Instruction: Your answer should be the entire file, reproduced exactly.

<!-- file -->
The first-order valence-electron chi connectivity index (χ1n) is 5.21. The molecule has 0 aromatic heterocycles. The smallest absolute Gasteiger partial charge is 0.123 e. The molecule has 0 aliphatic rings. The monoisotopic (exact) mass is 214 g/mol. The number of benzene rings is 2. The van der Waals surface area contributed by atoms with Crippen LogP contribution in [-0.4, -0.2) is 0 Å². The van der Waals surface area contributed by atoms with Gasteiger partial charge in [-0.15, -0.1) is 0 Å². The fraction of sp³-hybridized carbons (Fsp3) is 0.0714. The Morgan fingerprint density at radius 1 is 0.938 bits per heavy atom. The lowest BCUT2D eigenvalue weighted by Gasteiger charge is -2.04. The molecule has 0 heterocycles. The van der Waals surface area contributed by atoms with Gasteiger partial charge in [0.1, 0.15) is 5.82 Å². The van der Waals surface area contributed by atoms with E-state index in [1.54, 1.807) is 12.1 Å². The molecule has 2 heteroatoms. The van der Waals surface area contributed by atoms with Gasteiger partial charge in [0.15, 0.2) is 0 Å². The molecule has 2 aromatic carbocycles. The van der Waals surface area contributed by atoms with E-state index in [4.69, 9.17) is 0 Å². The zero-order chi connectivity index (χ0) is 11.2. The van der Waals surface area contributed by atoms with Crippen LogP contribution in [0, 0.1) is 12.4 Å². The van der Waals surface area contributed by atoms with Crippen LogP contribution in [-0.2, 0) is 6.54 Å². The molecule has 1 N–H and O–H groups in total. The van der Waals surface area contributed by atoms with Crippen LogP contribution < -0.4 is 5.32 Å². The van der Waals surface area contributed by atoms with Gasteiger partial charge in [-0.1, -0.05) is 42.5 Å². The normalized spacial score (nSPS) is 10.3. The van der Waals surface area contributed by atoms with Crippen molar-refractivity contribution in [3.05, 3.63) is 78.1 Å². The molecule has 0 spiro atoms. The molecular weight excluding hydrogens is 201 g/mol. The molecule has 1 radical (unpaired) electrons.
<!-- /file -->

The first-order valence-electron chi connectivity index (χ1n) is 5.21. The molecule has 0 aromatic heterocycles. The smallest absolute Gasteiger partial charge is 0.123 e. The molecule has 0 aliphatic rings. The monoisotopic (exact) mass is 214 g/mol. The number of benzene rings is 2. The van der Waals surface area contributed by atoms with Crippen LogP contribution in [-0.4, -0.2) is 0 Å². The van der Waals surface area contributed by atoms with Gasteiger partial charge in [-0.15, -0.1) is 0 Å². The fraction of sp³-hybridized carbons (Fsp3) is 0.0714. The Morgan fingerprint density at radius 1 is 0.938 bits per heavy atom. The lowest BCUT2D eigenvalue weighted by Gasteiger charge is -2.04. The molecule has 0 heterocycles. The van der Waals surface area contributed by atoms with Gasteiger partial charge in [0.1, 0.15) is 5.82 Å². The van der Waals surface area contributed by atoms with E-state index in [1.54, 1.807) is 12.1 Å². The molecule has 2 heteroatoms. The van der Waals surface area contributed by atoms with Gasteiger partial charge in [0.15, 0.2) is 0 Å². The molecule has 2 aromatic carbocycles. The van der Waals surface area contributed by atoms with E-state index in [4.69, 9.17) is 0 Å². The zero-order chi connectivity index (χ0) is 11.2. The van der Waals surface area contributed by atoms with Crippen LogP contribution in [0, 0.1) is 12.4 Å². The van der Waals surface area contributed by atoms with Crippen LogP contribution in [-0.2, 0) is 6.54 Å². The molecule has 1 N–H and O–H groups in total. The van der Waals surface area contributed by atoms with Crippen LogP contribution < -0.4 is 5.32 Å². The van der Waals surface area contributed by atoms with Gasteiger partial charge in [-0.1, -0.05) is 42.5 Å². The normalized spacial score (nSPS) is 10.3. The van der Waals surface area contributed by atoms with Crippen molar-refractivity contribution in [3.05, 3.63) is 78.1 Å². The molecule has 0 spiro atoms. The molecular weight excluding hydrogens is 201 g/mol. The molecule has 1 radical (unpaired) electrons.